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Unread postAuthor: jimmy101 » Thu Jun 19, 2008 12:07 pm

http://www.inpharmix.com/jps/Jims_chrono.html has just about everything you need to know about making a homebrew optical (shadow) shooting chronometer.

The photoresistors (CDS cells) in the OP might work, they are very slow devices but you don't need 100% response, a couple percent may well be enough.

Phototransistors or photodiodes respond much quicker and cost about the same. You should be able to get what you need at RadioShack. You really don't need a light source for the detectors, ambient light should be more than enough since you probably won't be trying to chrony the gun at night.

With phototransitors you can wire them as shown in the OP and plug it into the MIC input of a sound card. No external power required since the MIC input is powered. (Need to check if the tip or ring of the stereo plug supplies power.)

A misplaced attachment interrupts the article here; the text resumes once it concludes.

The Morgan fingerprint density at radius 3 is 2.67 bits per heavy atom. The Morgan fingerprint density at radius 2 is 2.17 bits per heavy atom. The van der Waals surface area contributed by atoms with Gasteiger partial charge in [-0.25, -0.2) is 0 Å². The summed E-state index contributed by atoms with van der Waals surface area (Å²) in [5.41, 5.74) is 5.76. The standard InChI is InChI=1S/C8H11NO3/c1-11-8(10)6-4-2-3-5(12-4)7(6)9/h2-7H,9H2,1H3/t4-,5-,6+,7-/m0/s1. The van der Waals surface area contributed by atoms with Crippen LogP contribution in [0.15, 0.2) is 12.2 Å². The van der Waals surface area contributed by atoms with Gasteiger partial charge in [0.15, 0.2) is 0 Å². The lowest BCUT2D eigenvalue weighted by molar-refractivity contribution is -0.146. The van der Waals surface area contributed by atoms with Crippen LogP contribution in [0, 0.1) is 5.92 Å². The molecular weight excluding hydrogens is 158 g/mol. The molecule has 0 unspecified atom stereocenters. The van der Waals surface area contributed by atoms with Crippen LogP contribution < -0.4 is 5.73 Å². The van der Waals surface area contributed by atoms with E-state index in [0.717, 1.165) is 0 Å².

To use a line input (which is unpowered and typicall expects a 1~2 volt peak to peak signal) to a soundcard just put a 1.5V AA battery, and maybe a 100~1000 ohm resistor, in series with the detectors.

Don't build the detector into pipe. Slice up a piece of pipe and make a clip-on detector. The detectors can just be mounted in holes in the chopped up pipe. When clipped to the barrel, the detectors are offset from the projectiles path by the thickness of the pipe.

Chopping up a piece of 2" PVC pipe to make the detector holder.
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Completed detector clipped onto a 2" barrel (the green pipe). The detectors can be mounted directly in the holes in the modified 2" pipe, no need for the light tubes. This particular setup lets you move the detectors from one clip on mount to another.